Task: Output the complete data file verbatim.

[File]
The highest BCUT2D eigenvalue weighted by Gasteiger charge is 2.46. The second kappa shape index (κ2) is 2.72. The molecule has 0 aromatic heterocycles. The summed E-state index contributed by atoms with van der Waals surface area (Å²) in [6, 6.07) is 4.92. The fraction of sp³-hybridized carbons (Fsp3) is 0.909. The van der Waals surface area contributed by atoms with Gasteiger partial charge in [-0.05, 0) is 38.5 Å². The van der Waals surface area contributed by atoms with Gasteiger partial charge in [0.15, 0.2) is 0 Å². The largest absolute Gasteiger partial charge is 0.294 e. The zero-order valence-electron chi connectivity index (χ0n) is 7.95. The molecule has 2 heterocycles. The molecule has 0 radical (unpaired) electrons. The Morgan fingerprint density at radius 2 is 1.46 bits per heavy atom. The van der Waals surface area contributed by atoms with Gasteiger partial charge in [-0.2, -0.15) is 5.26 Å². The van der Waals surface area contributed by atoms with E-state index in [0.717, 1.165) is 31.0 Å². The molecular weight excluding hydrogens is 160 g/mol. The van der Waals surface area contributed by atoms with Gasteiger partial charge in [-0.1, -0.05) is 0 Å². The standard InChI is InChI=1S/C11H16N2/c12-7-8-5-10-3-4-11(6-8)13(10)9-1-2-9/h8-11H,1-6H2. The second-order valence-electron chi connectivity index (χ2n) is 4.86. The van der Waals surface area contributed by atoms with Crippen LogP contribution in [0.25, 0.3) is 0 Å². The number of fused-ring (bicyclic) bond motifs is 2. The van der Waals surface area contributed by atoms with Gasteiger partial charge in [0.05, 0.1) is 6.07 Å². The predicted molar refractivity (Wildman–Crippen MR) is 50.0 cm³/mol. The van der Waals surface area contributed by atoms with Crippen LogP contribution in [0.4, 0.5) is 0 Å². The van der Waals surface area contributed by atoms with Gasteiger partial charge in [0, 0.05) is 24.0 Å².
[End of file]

The highest BCUT2D eigenvalue weighted by Gasteiger charge is 2.46. The second kappa shape index (κ2) is 2.72. The molecule has 0 aromatic heterocycles. The summed E-state index contributed by atoms with van der Waals surface area (Å²) in [6, 6.07) is 4.92. The fraction of sp³-hybridized carbons (Fsp3) is 0.909. The van der Waals surface area contributed by atoms with Gasteiger partial charge in [-0.05, 0) is 38.5 Å². The van der Waals surface area contributed by atoms with Gasteiger partial charge in [0.15, 0.2) is 0 Å². The largest absolute Gasteiger partial charge is 0.294 e. The zero-order valence-electron chi connectivity index (χ0n) is 7.95. The molecule has 2 heterocycles. The molecule has 0 radical (unpaired) electrons. The Morgan fingerprint density at radius 2 is 1.46 bits per heavy atom. The van der Waals surface area contributed by atoms with Gasteiger partial charge in [-0.2, -0.15) is 5.26 Å². The van der Waals surface area contributed by atoms with E-state index in [0.717, 1.165) is 31.0 Å². The molecular weight excluding hydrogens is 160 g/mol. The van der Waals surface area contributed by atoms with Gasteiger partial charge in [-0.1, -0.05) is 0 Å². The standard InChI is InChI=1S/C11H16N2/c12-7-8-5-10-3-4-11(6-8)13(10)9-1-2-9/h8-11H,1-6H2. The second-order valence-electron chi connectivity index (χ2n) is 4.86. The van der Waals surface area contributed by atoms with Crippen LogP contribution in [0.25, 0.3) is 0 Å². The number of fused-ring (bicyclic) bond motifs is 2. The van der Waals surface area contributed by atoms with Gasteiger partial charge in [0.05, 0.1) is 6.07 Å². The predicted molar refractivity (Wildman–Crippen MR) is 50.0 cm³/mol. The van der Waals surface area contributed by atoms with Crippen LogP contribution in [0.4, 0.5) is 0 Å². The van der Waals surface area contributed by atoms with Gasteiger partial charge in [0, 0.05) is 24.0 Å².